The fact that you are not a mandatory reporter of child abuse under state law does not mean that you should not report known or reasonably suspected incidents of abuse or molestation. Many youth pastors who are not mandatory reporters choose to report abuse, especially if the evidence is strong and the victim is young, or to protect other minors from being molested.

What if I learn of child abuse in the course of a conversation that is protected by the clergy-penitent privilege?

Pastors who are mandatory reporters of child abuse under state law are under a profound ethical dilemma when they receive information about child abuse in the course of a confidential counseling session that is subject to the clergy-penitent privilege. They have to choose between fulfilling their legal obligation to report and honoring their ecclesiastical duty to maintain the confidentiality of privileged communications.

A number of states have attempted to resolve this dilemma by specifically exempting pastors from the duty to report child abuse if the abuse is disclosed to them in the course of a communication protected by the clergy-penitent privilege.

Other states, while not specifically excluding pastors from the duty to report, specify that information protected by the clergy-penitent privilege is not admissible in any legal proceeding regarding the alleged abuse.

Some state child abuse reporting statutes do not list the clergy-penitent privilege among those privileges that are abolished in the context of child abuse proceedings. The intent of such statutes may be to excuse pastors from testifying in such cases regarding information they learned in the course of a privileged communication.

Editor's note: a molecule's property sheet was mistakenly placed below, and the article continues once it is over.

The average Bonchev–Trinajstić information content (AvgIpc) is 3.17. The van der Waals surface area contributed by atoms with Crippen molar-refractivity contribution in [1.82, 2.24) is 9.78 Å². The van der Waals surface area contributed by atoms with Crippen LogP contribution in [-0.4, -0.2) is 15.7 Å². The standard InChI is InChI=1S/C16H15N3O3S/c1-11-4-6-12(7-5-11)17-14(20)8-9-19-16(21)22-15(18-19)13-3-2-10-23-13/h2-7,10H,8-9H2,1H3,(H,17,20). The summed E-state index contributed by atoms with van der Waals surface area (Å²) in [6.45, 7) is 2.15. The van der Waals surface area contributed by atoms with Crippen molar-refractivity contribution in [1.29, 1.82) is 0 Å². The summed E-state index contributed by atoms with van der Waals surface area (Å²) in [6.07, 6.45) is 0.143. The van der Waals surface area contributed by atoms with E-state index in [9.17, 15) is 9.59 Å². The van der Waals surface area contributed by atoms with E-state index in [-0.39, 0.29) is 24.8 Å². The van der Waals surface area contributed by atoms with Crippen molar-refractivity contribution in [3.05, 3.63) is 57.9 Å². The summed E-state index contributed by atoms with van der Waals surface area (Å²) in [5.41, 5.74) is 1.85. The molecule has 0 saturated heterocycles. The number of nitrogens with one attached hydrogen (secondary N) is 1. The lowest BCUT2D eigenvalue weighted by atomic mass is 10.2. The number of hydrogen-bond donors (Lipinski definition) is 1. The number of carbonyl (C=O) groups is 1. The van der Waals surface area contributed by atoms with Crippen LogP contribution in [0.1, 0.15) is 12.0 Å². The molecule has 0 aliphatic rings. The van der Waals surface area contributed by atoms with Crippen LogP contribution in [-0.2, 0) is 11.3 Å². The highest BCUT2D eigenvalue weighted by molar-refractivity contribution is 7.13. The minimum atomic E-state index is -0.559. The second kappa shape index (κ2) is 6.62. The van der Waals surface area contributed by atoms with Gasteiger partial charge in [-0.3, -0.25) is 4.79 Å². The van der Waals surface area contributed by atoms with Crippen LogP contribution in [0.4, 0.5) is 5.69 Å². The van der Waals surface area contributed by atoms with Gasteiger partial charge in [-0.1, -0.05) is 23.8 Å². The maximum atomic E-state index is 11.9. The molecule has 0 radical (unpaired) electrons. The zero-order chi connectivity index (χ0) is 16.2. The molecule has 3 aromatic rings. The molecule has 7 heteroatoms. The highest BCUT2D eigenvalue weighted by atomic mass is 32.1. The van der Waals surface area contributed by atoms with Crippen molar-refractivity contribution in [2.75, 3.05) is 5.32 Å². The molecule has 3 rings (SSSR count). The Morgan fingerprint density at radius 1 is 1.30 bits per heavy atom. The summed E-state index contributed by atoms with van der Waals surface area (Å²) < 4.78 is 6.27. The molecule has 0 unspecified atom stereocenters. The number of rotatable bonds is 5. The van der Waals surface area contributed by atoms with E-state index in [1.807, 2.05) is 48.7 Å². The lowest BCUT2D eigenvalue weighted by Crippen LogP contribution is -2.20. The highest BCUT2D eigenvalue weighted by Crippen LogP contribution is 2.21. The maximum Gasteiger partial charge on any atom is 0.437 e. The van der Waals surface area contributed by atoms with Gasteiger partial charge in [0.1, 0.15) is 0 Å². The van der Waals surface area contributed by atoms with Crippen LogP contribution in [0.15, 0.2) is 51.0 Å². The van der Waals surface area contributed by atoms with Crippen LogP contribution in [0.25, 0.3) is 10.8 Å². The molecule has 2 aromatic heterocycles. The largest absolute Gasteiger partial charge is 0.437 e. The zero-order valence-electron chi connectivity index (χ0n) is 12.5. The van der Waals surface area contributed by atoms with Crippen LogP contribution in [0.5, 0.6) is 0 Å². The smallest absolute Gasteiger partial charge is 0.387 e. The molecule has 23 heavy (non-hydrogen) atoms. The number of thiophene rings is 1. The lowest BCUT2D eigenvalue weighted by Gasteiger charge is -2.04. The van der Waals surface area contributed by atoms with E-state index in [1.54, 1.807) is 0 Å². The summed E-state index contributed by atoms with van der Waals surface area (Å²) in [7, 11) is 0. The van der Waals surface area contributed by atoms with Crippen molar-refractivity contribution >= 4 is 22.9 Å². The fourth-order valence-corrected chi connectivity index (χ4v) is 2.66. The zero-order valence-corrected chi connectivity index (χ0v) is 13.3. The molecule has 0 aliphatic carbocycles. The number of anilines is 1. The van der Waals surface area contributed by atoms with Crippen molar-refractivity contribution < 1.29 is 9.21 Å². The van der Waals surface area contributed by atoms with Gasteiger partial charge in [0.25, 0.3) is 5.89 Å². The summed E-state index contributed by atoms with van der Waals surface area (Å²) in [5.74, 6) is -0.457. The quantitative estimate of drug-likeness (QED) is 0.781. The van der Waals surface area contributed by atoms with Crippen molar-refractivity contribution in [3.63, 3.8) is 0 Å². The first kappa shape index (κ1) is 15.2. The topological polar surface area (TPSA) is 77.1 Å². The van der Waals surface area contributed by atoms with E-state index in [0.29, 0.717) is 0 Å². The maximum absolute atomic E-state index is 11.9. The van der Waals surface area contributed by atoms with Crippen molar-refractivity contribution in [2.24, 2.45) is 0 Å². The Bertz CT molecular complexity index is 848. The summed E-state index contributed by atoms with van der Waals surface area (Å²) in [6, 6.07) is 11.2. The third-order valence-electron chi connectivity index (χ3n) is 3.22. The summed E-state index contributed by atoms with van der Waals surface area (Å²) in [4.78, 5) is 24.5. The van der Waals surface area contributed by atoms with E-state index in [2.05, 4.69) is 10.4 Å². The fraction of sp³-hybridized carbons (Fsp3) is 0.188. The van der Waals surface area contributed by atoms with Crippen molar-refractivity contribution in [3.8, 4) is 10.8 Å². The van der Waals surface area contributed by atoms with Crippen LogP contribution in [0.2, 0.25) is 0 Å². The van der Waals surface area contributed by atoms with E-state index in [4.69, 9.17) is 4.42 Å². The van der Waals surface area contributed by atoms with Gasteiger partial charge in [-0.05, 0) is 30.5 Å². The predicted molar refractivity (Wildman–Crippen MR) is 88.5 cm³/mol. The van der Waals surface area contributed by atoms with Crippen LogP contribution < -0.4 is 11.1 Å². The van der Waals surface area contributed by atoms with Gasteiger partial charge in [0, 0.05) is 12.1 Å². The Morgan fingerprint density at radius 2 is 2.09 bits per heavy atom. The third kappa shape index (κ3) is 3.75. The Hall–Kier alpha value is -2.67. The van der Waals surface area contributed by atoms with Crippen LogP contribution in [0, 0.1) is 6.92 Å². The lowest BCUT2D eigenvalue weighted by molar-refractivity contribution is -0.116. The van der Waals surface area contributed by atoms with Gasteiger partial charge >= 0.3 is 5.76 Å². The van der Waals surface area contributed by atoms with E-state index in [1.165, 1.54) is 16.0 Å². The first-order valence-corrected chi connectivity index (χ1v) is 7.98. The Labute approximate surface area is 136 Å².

Even if the clergy-penitent privilege applies in the context of child abuse reporting, it is by no means clear that the privilege will be a defense to a failure to report for the following two reasons:

  1. The information causing a youth pastor to suspect abuse has occurred may not have been privileged, that is, it was not obtained in confidence or it was not obtained during spiritual counseling.
  2. A privilege ordinarily applies only to courtroom testimony or depositions, not to a statutory requirement to report to a state agency.

How do I report suspected child abuse?

Persons who are legally required to report child abuse generally make their report by notifying a designated state agency by telephone and confirming the telephone call with a written report within a prescribed period of time. The reporter generally is required to do the following:

  1. Identify the child, the child’s parents or guardians, and the alleged abuser by name, and provide their addresses.
  2. Give the child’s age.
  3. Describe the nature of the abuse. Most states have toll-free numbers that receive initial reports of child abuse.

Youth pastors should be able to answer the questions raised above on the basis of the child abuse reporting laws of their state. Unfortunately child abuse reporting laws are often difficult to understand because they consist of several pages of legal jargon.

To assist pastors in understanding their state’s child abuse reporting law, the Church Law & Tax Report newsletter publishes an article each year in the May-June issue that summarizes the child abuse reporting laws of all 50 states. This article contains a table that answers each of the four questions in this article. As a youth pastor, you should be familiar with the material in this article.

This article is designed to provide accurate and authoritative information in regard to the subject matter covered. It is made available with the understanding that neither the publisher nor the author is engaged in rendering legal, accounting, or other professional service. If legal advice or other expert assistance is required, the services of a competent professional person should be sought.

From a Declaration of Principles jointly adopted by a Committee of the American Bar Association and a Committee of Publishers and Associations.

Copyright 2003 by Church Law & Tax Report.